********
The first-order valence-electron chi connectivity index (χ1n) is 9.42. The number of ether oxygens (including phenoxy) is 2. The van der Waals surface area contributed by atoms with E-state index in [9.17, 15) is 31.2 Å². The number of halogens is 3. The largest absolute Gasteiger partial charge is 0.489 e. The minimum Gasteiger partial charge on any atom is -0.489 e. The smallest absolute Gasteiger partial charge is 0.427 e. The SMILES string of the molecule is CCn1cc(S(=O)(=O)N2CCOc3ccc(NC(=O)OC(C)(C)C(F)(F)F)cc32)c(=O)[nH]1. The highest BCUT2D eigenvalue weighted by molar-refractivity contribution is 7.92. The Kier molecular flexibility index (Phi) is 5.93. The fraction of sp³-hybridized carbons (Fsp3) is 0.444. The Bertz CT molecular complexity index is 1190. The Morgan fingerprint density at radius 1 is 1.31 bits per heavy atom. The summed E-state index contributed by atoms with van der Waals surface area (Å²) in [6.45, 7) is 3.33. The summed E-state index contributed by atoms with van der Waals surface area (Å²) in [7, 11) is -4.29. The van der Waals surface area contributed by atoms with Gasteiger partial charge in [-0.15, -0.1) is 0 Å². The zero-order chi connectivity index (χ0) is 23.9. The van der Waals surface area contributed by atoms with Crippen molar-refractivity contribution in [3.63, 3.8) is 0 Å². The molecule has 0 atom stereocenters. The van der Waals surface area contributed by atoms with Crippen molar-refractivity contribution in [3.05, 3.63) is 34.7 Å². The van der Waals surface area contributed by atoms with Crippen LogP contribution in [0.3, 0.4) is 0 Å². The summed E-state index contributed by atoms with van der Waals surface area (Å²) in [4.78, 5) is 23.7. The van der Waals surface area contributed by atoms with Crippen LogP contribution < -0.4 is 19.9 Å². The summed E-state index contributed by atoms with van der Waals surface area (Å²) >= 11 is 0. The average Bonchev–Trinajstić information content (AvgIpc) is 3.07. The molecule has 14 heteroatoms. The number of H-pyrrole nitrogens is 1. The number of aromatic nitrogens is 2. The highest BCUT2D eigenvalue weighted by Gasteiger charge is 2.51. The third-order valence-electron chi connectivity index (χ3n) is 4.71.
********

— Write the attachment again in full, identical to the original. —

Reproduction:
The first-order valence-electron chi connectivity index (χ1n) is 9.42. The number of ether oxygens (including phenoxy) is 2. The van der Waals surface area contributed by atoms with E-state index in [9.17, 15) is 31.2 Å². The number of halogens is 3. The largest absolute Gasteiger partial charge is 0.489 e. The minimum Gasteiger partial charge on any atom is -0.489 e. The smallest absolute Gasteiger partial charge is 0.427 e. The SMILES string of the molecule is CCn1cc(S(=O)(=O)N2CCOc3ccc(NC(=O)OC(C)(C)C(F)(F)F)cc32)c(=O)[nH]1. The highest BCUT2D eigenvalue weighted by molar-refractivity contribution is 7.92. The Kier molecular flexibility index (Phi) is 5.93. The fraction of sp³-hybridized carbons (Fsp3) is 0.444. The Bertz CT molecular complexity index is 1190. The Morgan fingerprint density at radius 1 is 1.31 bits per heavy atom. The summed E-state index contributed by atoms with van der Waals surface area (Å²) in [6.45, 7) is 3.33. The summed E-state index contributed by atoms with van der Waals surface area (Å²) in [7, 11) is -4.29. The van der Waals surface area contributed by atoms with Gasteiger partial charge in [-0.15, -0.1) is 0 Å². The zero-order chi connectivity index (χ0) is 23.9. The van der Waals surface area contributed by atoms with Crippen molar-refractivity contribution in [3.63, 3.8) is 0 Å². The molecule has 0 atom stereocenters. The van der Waals surface area contributed by atoms with Crippen molar-refractivity contribution in [3.05, 3.63) is 34.7 Å². The van der Waals surface area contributed by atoms with Crippen LogP contribution in [0.3, 0.4) is 0 Å². The summed E-state index contributed by atoms with van der Waals surface area (Å²) in [4.78, 5) is 23.7. The van der Waals surface area contributed by atoms with Crippen LogP contribution < -0.4 is 19.9 Å². The summed E-state index contributed by atoms with van der Waals surface area (Å²) >= 11 is 0. The average Bonchev–Trinajstić information content (AvgIpc) is 3.07. The molecule has 14 heteroatoms. The number of H-pyrrole nitrogens is 1. The number of aromatic nitrogens is 2. The highest BCUT2D eigenvalue weighted by Gasteiger charge is 2.51. The third-order valence-electron chi connectivity index (χ3n) is 4.71.